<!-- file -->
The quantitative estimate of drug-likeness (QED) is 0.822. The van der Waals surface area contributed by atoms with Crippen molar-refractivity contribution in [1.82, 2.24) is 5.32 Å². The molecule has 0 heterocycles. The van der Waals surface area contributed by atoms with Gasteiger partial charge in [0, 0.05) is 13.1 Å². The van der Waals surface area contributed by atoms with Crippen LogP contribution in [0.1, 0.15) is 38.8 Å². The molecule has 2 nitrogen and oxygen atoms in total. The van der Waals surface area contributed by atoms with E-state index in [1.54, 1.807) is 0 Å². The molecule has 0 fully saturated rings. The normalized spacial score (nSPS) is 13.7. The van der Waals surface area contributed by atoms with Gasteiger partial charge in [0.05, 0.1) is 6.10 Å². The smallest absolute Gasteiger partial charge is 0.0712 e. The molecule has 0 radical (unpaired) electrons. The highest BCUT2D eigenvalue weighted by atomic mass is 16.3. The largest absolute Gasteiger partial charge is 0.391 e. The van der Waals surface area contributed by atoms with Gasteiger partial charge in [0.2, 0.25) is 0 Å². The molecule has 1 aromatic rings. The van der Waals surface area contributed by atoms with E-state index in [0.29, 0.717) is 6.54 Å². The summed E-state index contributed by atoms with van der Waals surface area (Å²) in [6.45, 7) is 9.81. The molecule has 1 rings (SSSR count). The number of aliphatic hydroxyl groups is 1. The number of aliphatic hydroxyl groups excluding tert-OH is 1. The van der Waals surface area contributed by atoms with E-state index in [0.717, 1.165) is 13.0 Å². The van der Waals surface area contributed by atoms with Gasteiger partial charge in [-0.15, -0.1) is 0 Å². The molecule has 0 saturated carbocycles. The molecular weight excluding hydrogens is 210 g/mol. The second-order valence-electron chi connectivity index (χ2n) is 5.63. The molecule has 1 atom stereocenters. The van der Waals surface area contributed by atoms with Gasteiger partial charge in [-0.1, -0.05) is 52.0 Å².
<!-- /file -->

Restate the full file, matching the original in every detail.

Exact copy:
The quantitative estimate of drug-likeness (QED) is 0.822. The van der Waals surface area contributed by atoms with Crippen molar-refractivity contribution in [1.82, 2.24) is 5.32 Å². The molecule has 0 heterocycles. The van der Waals surface area contributed by atoms with Gasteiger partial charge in [0, 0.05) is 13.1 Å². The van der Waals surface area contributed by atoms with Crippen LogP contribution in [0.1, 0.15) is 38.8 Å². The molecule has 2 nitrogen and oxygen atoms in total. The van der Waals surface area contributed by atoms with E-state index in [1.54, 1.807) is 0 Å². The molecule has 0 fully saturated rings. The normalized spacial score (nSPS) is 13.7. The van der Waals surface area contributed by atoms with Gasteiger partial charge in [0.05, 0.1) is 6.10 Å². The smallest absolute Gasteiger partial charge is 0.0712 e. The molecule has 0 radical (unpaired) electrons. The highest BCUT2D eigenvalue weighted by atomic mass is 16.3. The largest absolute Gasteiger partial charge is 0.391 e. The van der Waals surface area contributed by atoms with Gasteiger partial charge in [0.2, 0.25) is 0 Å². The molecule has 1 aromatic rings. The van der Waals surface area contributed by atoms with E-state index in [0.29, 0.717) is 6.54 Å². The summed E-state index contributed by atoms with van der Waals surface area (Å²) in [6.45, 7) is 9.81. The molecule has 1 rings (SSSR count). The number of aliphatic hydroxyl groups is 1. The number of aliphatic hydroxyl groups excluding tert-OH is 1. The van der Waals surface area contributed by atoms with E-state index in [0.717, 1.165) is 13.0 Å². The van der Waals surface area contributed by atoms with Gasteiger partial charge in [-0.15, -0.1) is 0 Å². The molecule has 0 saturated carbocycles. The molecular weight excluding hydrogens is 210 g/mol. The second-order valence-electron chi connectivity index (χ2n) is 5.63. The molecule has 1 atom stereocenters. The van der Waals surface area contributed by atoms with Gasteiger partial charge in [-0.1, -0.05) is 52.0 Å².